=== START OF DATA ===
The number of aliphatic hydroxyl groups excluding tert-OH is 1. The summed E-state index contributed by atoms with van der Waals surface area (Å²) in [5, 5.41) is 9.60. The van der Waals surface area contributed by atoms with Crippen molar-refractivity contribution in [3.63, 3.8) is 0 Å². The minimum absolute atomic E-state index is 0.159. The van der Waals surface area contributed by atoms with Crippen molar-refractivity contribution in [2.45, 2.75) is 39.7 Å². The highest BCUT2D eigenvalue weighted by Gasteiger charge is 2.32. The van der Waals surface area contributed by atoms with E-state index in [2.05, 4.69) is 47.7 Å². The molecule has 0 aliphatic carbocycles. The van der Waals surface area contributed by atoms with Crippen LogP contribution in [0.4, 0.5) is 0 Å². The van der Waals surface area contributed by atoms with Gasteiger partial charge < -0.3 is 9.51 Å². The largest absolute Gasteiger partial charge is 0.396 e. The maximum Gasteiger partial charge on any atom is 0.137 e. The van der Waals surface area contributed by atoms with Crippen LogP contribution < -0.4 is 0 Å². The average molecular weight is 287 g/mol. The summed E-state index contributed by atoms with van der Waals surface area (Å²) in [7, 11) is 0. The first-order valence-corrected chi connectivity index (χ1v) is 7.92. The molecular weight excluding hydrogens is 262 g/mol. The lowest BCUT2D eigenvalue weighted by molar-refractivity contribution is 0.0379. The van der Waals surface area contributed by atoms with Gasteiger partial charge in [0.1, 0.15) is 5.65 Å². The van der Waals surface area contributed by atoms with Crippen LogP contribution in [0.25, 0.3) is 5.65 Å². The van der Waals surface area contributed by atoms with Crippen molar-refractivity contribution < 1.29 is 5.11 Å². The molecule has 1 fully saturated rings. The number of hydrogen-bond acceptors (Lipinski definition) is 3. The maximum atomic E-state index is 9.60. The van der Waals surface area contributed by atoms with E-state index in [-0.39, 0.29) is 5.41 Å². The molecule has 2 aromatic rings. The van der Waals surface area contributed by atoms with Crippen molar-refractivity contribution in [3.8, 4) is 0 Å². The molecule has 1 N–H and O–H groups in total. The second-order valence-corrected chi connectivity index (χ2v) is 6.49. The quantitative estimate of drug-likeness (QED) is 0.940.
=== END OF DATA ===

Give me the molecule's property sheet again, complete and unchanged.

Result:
The number of aliphatic hydroxyl groups excluding tert-OH is 1. The summed E-state index contributed by atoms with van der Waals surface area (Å²) in [5, 5.41) is 9.60. The van der Waals surface area contributed by atoms with Crippen molar-refractivity contribution in [3.63, 3.8) is 0 Å². The minimum absolute atomic E-state index is 0.159. The van der Waals surface area contributed by atoms with Crippen molar-refractivity contribution in [2.45, 2.75) is 39.7 Å². The highest BCUT2D eigenvalue weighted by Gasteiger charge is 2.32. The van der Waals surface area contributed by atoms with E-state index in [2.05, 4.69) is 47.7 Å². The molecule has 0 aliphatic carbocycles. The van der Waals surface area contributed by atoms with Crippen LogP contribution in [0.4, 0.5) is 0 Å². The van der Waals surface area contributed by atoms with Gasteiger partial charge < -0.3 is 9.51 Å². The largest absolute Gasteiger partial charge is 0.396 e. The maximum Gasteiger partial charge on any atom is 0.137 e. The van der Waals surface area contributed by atoms with Crippen LogP contribution < -0.4 is 0 Å². The average molecular weight is 287 g/mol. The summed E-state index contributed by atoms with van der Waals surface area (Å²) in [7, 11) is 0. The first-order valence-corrected chi connectivity index (χ1v) is 7.92. The molecular weight excluding hydrogens is 262 g/mol. The lowest BCUT2D eigenvalue weighted by molar-refractivity contribution is 0.0379. The van der Waals surface area contributed by atoms with Gasteiger partial charge in [0.1, 0.15) is 5.65 Å². The van der Waals surface area contributed by atoms with Crippen LogP contribution in [0.25, 0.3) is 5.65 Å². The van der Waals surface area contributed by atoms with Crippen molar-refractivity contribution < 1.29 is 5.11 Å². The molecule has 1 fully saturated rings. The number of hydrogen-bond acceptors (Lipinski definition) is 3. The maximum atomic E-state index is 9.60. The van der Waals surface area contributed by atoms with E-state index in [-0.39, 0.29) is 5.41 Å². The molecule has 2 aromatic rings. The van der Waals surface area contributed by atoms with Crippen molar-refractivity contribution in [3.8, 4) is 0 Å². The molecule has 1 N–H and O–H groups in total. The second-order valence-corrected chi connectivity index (χ2v) is 6.49. The quantitative estimate of drug-likeness (QED) is 0.940.